Yesterday was the third anniversary of the Grenfell massacre. 72 people lost their breath. The overwhelming majority, black and brown migrants and their children. One of them, Khadija Saye, was a promising artist about to be displayed at the Venice Biennale and homaged by Tate Britain much later.
These black artists are only revisited after death and reap no fruits for their labour. Besides, it is not necessary to be an artist to be mourned. It is not necessary to be “an outstanding member of society” to be mourned. Not even the victims with criminal convictions deserved to die. Not even the disabled, the old, the children, the migrants with no papers who lived and died in that tower deserved this end.
Black people do not owe us talent, charisma, physical or mental work, in exchange for their survival and legacy. In fact, it is us who owe them plenty. We owe them a peaceful life, freedom, justice, reparations. We need to let them be and let them stay, and for that, we sometimes need to be quiet if we have nothing more to offer besides white guilt and black squares.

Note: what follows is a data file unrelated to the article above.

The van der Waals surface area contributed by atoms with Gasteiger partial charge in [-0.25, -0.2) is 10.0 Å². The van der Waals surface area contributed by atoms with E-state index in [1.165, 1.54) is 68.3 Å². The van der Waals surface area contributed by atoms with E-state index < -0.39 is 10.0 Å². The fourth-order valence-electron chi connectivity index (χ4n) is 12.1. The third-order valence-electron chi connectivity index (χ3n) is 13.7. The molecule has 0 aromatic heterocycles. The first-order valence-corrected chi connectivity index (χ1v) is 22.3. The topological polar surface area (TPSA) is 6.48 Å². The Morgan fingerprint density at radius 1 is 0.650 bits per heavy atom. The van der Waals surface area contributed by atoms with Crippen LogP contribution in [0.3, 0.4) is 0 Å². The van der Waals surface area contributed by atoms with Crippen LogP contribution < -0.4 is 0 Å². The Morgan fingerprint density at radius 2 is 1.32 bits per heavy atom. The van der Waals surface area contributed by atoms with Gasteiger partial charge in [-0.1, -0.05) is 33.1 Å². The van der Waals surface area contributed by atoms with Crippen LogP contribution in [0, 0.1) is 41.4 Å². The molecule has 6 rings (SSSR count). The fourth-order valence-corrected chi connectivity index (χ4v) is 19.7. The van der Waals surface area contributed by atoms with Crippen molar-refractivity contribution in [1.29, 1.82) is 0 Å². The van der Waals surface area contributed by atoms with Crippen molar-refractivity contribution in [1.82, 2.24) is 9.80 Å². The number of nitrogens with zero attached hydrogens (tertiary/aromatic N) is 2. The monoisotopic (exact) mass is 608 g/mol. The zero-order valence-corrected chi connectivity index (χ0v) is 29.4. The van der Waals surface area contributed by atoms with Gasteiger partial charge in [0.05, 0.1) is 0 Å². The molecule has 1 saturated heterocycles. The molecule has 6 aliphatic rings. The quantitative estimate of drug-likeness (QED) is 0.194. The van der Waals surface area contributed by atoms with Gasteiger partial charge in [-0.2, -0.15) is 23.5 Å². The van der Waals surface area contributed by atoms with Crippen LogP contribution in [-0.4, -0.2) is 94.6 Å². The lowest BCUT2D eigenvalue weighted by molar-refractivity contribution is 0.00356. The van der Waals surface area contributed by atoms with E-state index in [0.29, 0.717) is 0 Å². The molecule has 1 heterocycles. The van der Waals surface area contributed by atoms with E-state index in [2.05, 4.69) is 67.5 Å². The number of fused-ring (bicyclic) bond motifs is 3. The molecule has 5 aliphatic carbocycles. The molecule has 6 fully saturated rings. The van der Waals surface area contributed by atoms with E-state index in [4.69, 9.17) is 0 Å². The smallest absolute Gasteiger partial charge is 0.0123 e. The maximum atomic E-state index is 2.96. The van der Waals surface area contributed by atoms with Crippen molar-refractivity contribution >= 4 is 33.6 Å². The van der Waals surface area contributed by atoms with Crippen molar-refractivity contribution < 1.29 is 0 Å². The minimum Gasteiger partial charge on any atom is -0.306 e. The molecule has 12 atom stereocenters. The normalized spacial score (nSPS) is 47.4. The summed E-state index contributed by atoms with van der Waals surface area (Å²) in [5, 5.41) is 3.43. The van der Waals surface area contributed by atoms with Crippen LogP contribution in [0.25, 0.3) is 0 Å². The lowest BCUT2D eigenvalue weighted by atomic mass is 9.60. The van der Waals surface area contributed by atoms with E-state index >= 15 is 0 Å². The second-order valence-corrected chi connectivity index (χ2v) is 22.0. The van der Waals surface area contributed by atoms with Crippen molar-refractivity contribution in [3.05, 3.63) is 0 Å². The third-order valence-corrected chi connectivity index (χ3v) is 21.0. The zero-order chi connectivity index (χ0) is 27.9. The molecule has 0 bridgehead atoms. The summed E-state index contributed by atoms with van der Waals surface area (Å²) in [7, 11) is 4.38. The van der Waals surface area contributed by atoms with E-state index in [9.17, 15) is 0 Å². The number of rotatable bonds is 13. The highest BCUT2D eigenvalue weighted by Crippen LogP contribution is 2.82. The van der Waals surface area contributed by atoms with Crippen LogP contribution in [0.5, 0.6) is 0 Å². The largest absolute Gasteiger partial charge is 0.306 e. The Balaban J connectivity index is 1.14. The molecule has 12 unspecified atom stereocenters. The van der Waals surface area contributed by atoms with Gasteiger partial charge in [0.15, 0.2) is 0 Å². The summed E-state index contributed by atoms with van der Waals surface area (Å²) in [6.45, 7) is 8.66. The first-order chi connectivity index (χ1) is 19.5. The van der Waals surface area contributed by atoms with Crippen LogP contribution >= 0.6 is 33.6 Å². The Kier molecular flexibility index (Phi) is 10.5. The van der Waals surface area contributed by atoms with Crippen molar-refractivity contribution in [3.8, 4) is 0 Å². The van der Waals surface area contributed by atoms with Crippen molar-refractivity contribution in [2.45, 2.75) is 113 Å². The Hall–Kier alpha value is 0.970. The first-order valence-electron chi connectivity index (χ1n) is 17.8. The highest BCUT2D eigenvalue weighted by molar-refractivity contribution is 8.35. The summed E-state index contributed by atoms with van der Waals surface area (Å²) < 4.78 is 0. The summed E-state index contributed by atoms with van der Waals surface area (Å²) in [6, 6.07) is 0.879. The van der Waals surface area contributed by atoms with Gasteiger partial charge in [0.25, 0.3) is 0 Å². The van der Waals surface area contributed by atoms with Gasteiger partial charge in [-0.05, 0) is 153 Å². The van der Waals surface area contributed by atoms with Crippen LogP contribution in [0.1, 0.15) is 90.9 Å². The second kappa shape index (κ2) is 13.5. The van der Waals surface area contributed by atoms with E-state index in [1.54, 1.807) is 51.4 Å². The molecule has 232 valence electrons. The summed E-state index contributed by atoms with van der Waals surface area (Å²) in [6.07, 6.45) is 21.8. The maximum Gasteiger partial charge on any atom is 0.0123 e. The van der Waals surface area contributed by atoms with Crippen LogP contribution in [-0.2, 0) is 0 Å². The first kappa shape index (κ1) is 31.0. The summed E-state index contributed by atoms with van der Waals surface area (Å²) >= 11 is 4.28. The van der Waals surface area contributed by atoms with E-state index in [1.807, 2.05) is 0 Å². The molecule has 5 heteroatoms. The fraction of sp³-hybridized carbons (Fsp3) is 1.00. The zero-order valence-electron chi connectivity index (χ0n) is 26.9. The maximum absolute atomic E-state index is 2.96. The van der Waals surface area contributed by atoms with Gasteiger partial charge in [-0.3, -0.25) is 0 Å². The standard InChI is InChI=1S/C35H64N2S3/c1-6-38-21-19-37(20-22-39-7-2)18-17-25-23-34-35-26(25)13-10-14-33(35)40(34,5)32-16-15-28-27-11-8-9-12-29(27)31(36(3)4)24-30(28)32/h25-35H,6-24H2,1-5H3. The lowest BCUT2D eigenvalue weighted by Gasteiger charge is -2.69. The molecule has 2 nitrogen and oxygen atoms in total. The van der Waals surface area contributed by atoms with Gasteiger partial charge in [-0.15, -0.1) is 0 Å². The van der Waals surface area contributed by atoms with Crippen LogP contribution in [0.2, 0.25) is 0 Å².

With the whole pandemic going on, this year’s Burning Eye Books releases are staggered. A lot of release parties postponed, cancelled or moved to online (again, gotta love an online event).
So, it looks like Meanwhile will be released in October instead of September. Will add more updates as time goes by, including book release party, tour, or whatever comes next. Smoke signal book tour? Message pigeon delivery service? We’ll see how this match of Civ VI our society is stuck in continues.
Take lots of care. Stay safe, wherever you are. Love you.
It’s my birthday today. 34 years old now, and we’re mostly celebrating indoors watching television and cuddling the cat.